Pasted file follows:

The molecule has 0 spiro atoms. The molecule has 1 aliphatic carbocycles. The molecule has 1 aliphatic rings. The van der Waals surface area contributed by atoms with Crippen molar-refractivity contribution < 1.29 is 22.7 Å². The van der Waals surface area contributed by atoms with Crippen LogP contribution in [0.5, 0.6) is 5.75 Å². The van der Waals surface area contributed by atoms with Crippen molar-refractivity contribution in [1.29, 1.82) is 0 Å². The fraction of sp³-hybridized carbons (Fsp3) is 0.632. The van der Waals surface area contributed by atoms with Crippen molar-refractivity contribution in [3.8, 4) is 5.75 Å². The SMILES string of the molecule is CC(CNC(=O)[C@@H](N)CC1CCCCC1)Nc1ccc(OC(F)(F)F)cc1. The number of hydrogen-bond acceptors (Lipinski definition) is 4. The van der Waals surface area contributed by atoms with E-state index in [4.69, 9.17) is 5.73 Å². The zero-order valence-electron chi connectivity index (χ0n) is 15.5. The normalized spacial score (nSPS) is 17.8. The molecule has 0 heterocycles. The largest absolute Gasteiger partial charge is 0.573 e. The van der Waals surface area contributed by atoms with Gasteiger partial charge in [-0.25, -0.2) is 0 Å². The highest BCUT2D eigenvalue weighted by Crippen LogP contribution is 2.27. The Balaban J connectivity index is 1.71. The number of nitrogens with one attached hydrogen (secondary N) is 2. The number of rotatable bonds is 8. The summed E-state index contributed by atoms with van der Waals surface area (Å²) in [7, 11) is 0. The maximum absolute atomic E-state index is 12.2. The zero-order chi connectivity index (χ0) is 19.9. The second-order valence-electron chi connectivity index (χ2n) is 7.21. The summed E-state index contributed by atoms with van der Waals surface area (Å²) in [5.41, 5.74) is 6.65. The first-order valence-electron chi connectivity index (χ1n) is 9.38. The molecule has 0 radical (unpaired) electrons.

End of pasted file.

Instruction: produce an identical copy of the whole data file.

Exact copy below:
The molecule has 0 spiro atoms. The molecule has 1 aliphatic carbocycles. The molecule has 1 aliphatic rings. The van der Waals surface area contributed by atoms with Crippen molar-refractivity contribution < 1.29 is 22.7 Å². The van der Waals surface area contributed by atoms with Crippen LogP contribution in [0.5, 0.6) is 5.75 Å². The van der Waals surface area contributed by atoms with Crippen molar-refractivity contribution in [1.29, 1.82) is 0 Å². The fraction of sp³-hybridized carbons (Fsp3) is 0.632. The van der Waals surface area contributed by atoms with Crippen molar-refractivity contribution in [3.8, 4) is 5.75 Å². The SMILES string of the molecule is CC(CNC(=O)[C@@H](N)CC1CCCCC1)Nc1ccc(OC(F)(F)F)cc1. The number of hydrogen-bond acceptors (Lipinski definition) is 4. The van der Waals surface area contributed by atoms with E-state index in [4.69, 9.17) is 5.73 Å². The zero-order valence-electron chi connectivity index (χ0n) is 15.5. The normalized spacial score (nSPS) is 17.8. The molecule has 0 heterocycles. The largest absolute Gasteiger partial charge is 0.573 e. The van der Waals surface area contributed by atoms with Gasteiger partial charge in [-0.25, -0.2) is 0 Å². The highest BCUT2D eigenvalue weighted by Crippen LogP contribution is 2.27. The Balaban J connectivity index is 1.71. The number of nitrogens with one attached hydrogen (secondary N) is 2. The number of rotatable bonds is 8. The summed E-state index contributed by atoms with van der Waals surface area (Å²) in [7, 11) is 0. The maximum absolute atomic E-state index is 12.2. The zero-order chi connectivity index (χ0) is 19.9. The second-order valence-electron chi connectivity index (χ2n) is 7.21. The summed E-state index contributed by atoms with van der Waals surface area (Å²) in [5.41, 5.74) is 6.65. The first-order valence-electron chi connectivity index (χ1n) is 9.38. The molecule has 0 radical (unpaired) electrons.